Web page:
Arsenal need a change and Arteta likely needs to show that same ruthless management style that created non-negotiables, removed Ozil and Guendouzi from the team, and talks the talk in interviews. It starts with the horror show that has become Willian and Lacazette’s effectiveness within the side.
Not only are they not producing on the pitch in most games this season, they are actively taking the spots that should be occupied by others and likely impeding on Arsenal’s progress. We don’t know if they are impeding the team’s progress, but I am VERY willing to find out if it means starting Pepe on the right wing and Aubameyang down the center.
In the midfield, unless Arsenal are playing the likes of Manchester City or Liverpool, I want to see them play with three. However Arteta sees fit to make up those three I will leave up to him, although I have a preference. I think Willock needs to be involved in the 18-man selection until someone else suggests they have the ability to play in between the lines with some level of quality. All season it has been an unoccupied space and against Aston Villa, when Arsenal needed it once more, there was no one on the bench that could offer it as a substitution.
I don’t pretend Willock is our best midfielder, that he is an instant star, that he will guarantee a change in the course of the season. But he is different. He is just flat out different than anyone Arsenal have in their side right now and that has to count in a major way. Especially, if he is producing good performances in the Europa League to back it up.
Finally, in the backline, we may have seen why Luiz is an effective member of Arteta’s structure. Rob Holding is a decent defender, he made a few nice plays, and a few mistakes (who didn’t?), but he doesn’t offer that passing range that Luiz does. In the face of missing attacking options, Luiz may have to be a necessary evil, even if he concedes a few chances through boneheaded errors.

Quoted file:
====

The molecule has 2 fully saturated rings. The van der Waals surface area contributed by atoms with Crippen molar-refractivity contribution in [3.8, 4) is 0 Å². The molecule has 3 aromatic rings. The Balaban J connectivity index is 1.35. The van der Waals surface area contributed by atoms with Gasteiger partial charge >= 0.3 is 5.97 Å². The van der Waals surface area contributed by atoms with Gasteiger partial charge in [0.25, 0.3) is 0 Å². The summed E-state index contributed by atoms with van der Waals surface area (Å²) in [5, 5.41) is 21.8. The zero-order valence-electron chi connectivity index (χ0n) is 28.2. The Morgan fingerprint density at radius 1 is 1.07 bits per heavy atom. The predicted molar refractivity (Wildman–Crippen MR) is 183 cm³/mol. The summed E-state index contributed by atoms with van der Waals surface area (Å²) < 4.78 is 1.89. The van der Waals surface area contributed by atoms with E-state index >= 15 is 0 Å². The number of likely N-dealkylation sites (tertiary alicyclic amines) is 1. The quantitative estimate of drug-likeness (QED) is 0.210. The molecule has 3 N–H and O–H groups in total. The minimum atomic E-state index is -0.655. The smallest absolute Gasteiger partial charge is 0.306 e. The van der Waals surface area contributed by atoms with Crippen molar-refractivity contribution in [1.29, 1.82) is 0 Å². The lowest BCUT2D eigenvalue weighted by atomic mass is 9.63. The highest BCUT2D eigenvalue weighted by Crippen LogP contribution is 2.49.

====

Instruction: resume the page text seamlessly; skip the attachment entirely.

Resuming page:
Arteta will have the full international break to mull things over, review the play, and draw up significant changes. I wouldn’t goes as far as to suggest that yesterday’s match against Villa was “must win”. We are still only 8 matches into a 38-match season, but it was a match that everyone knew could set the tone for the rest of the season.
Arsenal took a step forward against Manchester United, but a major step backwards against Aston Villa. If you’re reading the tea leaves, it feels like Arsenal will compete with some of the bigger clubs, but yet again, their inability to consistently get results against teams they are on even footing with will see them quickly removed from top four contention, and likely struggle for top six.
Side events and tournaments like the FA Cup won a lot of praise for Arteta last season, but putting eggs in those baskets, without yielding serious progress within the Premier League won’t see Arteta get a lot of love from supporters. When Arsenal return they will be on top of their Europa League group, but the idea of having a run of easier fixtures to pick up points doesn’t really exist in the Premier League anymore. At least, not when you are an 11th place side struggling to score. Suddenly the run of Leeds, Wolverhampton, and Tottenham look daunting and it’s a dread I’m not looking forward to having for the next two weeks.